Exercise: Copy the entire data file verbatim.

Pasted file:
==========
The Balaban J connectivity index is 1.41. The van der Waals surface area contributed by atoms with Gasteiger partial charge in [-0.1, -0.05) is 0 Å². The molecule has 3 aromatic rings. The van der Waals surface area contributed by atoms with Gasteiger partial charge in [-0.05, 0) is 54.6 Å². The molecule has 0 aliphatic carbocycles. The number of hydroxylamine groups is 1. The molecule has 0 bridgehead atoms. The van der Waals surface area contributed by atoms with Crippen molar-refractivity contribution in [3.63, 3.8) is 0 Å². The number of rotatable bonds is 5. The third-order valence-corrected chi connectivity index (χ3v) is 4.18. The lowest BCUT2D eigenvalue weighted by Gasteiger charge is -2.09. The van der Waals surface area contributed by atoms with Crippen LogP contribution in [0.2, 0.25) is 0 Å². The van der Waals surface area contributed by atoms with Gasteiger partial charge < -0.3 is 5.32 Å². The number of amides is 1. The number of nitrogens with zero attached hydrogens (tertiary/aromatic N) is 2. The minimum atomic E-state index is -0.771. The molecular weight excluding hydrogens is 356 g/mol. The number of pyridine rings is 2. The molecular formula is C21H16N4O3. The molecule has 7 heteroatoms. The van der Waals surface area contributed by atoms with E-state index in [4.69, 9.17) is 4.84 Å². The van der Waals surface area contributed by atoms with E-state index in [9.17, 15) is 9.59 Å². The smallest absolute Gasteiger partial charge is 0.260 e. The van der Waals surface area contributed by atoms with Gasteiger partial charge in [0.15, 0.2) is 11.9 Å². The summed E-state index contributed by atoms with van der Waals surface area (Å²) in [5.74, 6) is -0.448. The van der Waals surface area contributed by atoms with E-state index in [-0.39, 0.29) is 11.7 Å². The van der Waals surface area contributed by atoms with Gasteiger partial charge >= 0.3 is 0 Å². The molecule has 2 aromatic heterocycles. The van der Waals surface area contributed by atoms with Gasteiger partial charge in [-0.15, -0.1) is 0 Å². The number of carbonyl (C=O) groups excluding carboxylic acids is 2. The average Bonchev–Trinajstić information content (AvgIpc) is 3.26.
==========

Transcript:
The Balaban J connectivity index is 1.41. The van der Waals surface area contributed by atoms with Gasteiger partial charge in [-0.1, -0.05) is 0 Å². The molecule has 3 aromatic rings. The van der Waals surface area contributed by atoms with Gasteiger partial charge in [-0.05, 0) is 54.6 Å². The molecule has 0 aliphatic carbocycles. The number of hydroxylamine groups is 1. The molecule has 0 bridgehead atoms. The van der Waals surface area contributed by atoms with Crippen molar-refractivity contribution in [3.63, 3.8) is 0 Å². The number of rotatable bonds is 5. The third-order valence-corrected chi connectivity index (χ3v) is 4.18. The lowest BCUT2D eigenvalue weighted by Gasteiger charge is -2.09. The van der Waals surface area contributed by atoms with Crippen LogP contribution in [0.2, 0.25) is 0 Å². The van der Waals surface area contributed by atoms with Gasteiger partial charge < -0.3 is 5.32 Å². The number of amides is 1. The number of nitrogens with zero attached hydrogens (tertiary/aromatic N) is 2. The minimum atomic E-state index is -0.771. The molecular weight excluding hydrogens is 356 g/mol. The number of pyridine rings is 2. The molecular formula is C21H16N4O3. The molecule has 7 heteroatoms. The van der Waals surface area contributed by atoms with E-state index in [4.69, 9.17) is 4.84 Å². The van der Waals surface area contributed by atoms with E-state index in [9.17, 15) is 9.59 Å². The smallest absolute Gasteiger partial charge is 0.260 e. The van der Waals surface area contributed by atoms with Gasteiger partial charge in [0.15, 0.2) is 11.9 Å². The summed E-state index contributed by atoms with van der Waals surface area (Å²) in [5.74, 6) is -0.448. The van der Waals surface area contributed by atoms with E-state index in [-0.39, 0.29) is 11.7 Å². The van der Waals surface area contributed by atoms with Gasteiger partial charge >= 0.3 is 0 Å². The molecule has 2 aromatic heterocycles. The van der Waals surface area contributed by atoms with Gasteiger partial charge in [-0.15, -0.1) is 0 Å². The number of carbonyl (C=O) groups excluding carboxylic acids is 2. The average Bonchev–Trinajstić information content (AvgIpc) is 3.26.